The Apple Pay Safari Vs. PayPal Battle For Web Transactions Is An Invalid Argument.

With the release of Apple Pay for Safari on macOS and iOS there is a natural debate that arises about Apple's new 1-click payment system supplanting PayPal’s payment platform. To a very small degree this may turn out to be correct. However this will only be because of indirect effects of consumers using and adopting Apple Pay as a preferred payment and web order form completion system.

The primary foe Apple is aiming at is the hand keying of payment card data, addresses, email, phone, etc. into sometimes very tiny and none uniform web order forms. This foe is the cognitive and mechanical load required for the customer to some times hand type 100s of characters in to small screens or even larger screens of macOS computers.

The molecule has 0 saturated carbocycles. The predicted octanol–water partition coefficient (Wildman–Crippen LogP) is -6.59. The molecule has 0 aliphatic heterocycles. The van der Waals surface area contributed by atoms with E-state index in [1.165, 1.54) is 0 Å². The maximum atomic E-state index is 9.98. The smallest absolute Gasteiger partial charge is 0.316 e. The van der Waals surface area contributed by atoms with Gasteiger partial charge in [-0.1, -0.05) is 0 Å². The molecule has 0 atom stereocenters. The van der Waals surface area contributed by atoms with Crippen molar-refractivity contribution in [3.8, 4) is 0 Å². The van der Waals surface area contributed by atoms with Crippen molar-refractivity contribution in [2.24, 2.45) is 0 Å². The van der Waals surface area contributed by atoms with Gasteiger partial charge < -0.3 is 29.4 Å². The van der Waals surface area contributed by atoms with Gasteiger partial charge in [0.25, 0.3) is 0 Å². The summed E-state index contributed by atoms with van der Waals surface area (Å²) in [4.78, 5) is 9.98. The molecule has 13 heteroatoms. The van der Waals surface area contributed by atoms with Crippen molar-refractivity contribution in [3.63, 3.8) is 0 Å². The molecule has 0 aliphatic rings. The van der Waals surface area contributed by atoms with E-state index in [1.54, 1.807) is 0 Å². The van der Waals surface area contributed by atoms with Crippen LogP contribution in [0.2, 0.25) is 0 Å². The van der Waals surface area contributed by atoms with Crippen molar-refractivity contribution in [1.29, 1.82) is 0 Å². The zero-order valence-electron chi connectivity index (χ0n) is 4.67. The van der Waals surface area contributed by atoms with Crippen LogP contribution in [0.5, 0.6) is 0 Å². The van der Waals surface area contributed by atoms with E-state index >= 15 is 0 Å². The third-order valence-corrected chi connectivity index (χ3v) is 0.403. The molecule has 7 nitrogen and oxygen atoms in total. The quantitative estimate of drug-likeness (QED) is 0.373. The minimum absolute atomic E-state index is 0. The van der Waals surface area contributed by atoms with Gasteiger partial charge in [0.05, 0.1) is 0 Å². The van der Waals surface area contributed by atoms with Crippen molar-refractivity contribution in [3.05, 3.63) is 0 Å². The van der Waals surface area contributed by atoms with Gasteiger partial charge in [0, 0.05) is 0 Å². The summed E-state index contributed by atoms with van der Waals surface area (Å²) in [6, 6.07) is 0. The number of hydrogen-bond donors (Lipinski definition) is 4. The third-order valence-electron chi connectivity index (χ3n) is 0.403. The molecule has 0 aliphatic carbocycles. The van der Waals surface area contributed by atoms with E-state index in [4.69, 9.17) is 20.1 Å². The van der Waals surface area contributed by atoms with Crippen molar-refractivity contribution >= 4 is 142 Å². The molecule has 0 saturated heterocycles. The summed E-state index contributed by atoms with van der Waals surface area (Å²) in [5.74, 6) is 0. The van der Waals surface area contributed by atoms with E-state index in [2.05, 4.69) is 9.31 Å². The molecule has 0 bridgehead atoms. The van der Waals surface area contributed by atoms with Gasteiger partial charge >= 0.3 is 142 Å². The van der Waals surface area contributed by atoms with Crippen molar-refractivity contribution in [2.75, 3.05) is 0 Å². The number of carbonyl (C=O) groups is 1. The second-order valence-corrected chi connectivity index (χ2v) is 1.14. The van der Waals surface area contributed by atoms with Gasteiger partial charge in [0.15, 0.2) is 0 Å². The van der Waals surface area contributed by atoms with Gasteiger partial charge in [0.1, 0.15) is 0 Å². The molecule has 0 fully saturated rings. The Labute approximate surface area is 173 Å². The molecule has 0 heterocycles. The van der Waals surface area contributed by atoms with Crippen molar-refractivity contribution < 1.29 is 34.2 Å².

Thus the real battle is Apple Pay Safari vs. web order forms. This battle is to make the check out experience almost identical to the simplistic checkout experience many have come to know from Apple Pay at retail locations.

I wrote about this last week and said Apple Pay for Safari is like the Amazon 1-Click system for the entire web [1]. In some ways Apple Pay Safari may have a somewhat more pronounced impact to Amazon as smaller websites can duplicated the 1-Click fast checkout system that has been a huge advantage to the company. This will tilt to some degree to higher sales to smaller merchants because of zero barriers to checkout.

In my early testing I can confirm that the checkout abandonment rate for websites that use Apple Pay Safari will be reduced significantly. The nebulous shopping cart systems that frustrate potential customers will effectively disappear as each product displayed will be able to be 1-click from completing a sale.

Thus there really is only one battle Apple is engaged in, that is making the web a uniform and efficient “master shopping cart” with a highly secured and fast way to pay.

I am 100% certain that there are no real losers in this battle and ultimately everyone wins.


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